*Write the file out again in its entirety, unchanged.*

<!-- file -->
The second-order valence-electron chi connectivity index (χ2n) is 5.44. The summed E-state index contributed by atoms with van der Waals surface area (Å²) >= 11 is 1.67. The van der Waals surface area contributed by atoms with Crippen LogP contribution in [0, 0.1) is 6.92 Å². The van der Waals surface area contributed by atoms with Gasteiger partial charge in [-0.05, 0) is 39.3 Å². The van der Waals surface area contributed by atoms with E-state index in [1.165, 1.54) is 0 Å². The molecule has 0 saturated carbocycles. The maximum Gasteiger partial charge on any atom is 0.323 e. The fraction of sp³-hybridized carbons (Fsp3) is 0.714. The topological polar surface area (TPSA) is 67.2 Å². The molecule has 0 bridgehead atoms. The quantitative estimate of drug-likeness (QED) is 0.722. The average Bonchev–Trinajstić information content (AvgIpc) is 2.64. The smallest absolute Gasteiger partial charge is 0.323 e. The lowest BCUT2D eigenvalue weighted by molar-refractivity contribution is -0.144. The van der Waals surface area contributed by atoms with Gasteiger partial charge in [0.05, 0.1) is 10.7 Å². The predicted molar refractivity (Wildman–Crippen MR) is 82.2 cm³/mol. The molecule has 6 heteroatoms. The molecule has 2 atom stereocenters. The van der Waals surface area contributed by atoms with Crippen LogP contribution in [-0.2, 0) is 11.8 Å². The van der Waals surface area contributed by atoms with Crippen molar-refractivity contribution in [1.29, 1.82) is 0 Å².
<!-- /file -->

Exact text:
The second-order valence-electron chi connectivity index (χ2n) is 5.44. The summed E-state index contributed by atoms with van der Waals surface area (Å²) >= 11 is 1.67. The van der Waals surface area contributed by atoms with Crippen LogP contribution in [0, 0.1) is 6.92 Å². The van der Waals surface area contributed by atoms with Gasteiger partial charge in [-0.05, 0) is 39.3 Å². The van der Waals surface area contributed by atoms with E-state index in [1.165, 1.54) is 0 Å². The molecule has 0 saturated carbocycles. The maximum Gasteiger partial charge on any atom is 0.323 e. The fraction of sp³-hybridized carbons (Fsp3) is 0.714. The topological polar surface area (TPSA) is 67.2 Å². The molecule has 0 bridgehead atoms. The quantitative estimate of drug-likeness (QED) is 0.722. The average Bonchev–Trinajstić information content (AvgIpc) is 2.64. The smallest absolute Gasteiger partial charge is 0.323 e. The lowest BCUT2D eigenvalue weighted by molar-refractivity contribution is -0.144. The van der Waals surface area contributed by atoms with Gasteiger partial charge in [0.05, 0.1) is 10.7 Å². The predicted molar refractivity (Wildman–Crippen MR) is 82.2 cm³/mol. The molecule has 6 heteroatoms. The molecule has 2 atom stereocenters. The van der Waals surface area contributed by atoms with Crippen LogP contribution in [-0.2, 0) is 11.8 Å². The van der Waals surface area contributed by atoms with Crippen molar-refractivity contribution in [1.29, 1.82) is 0 Å².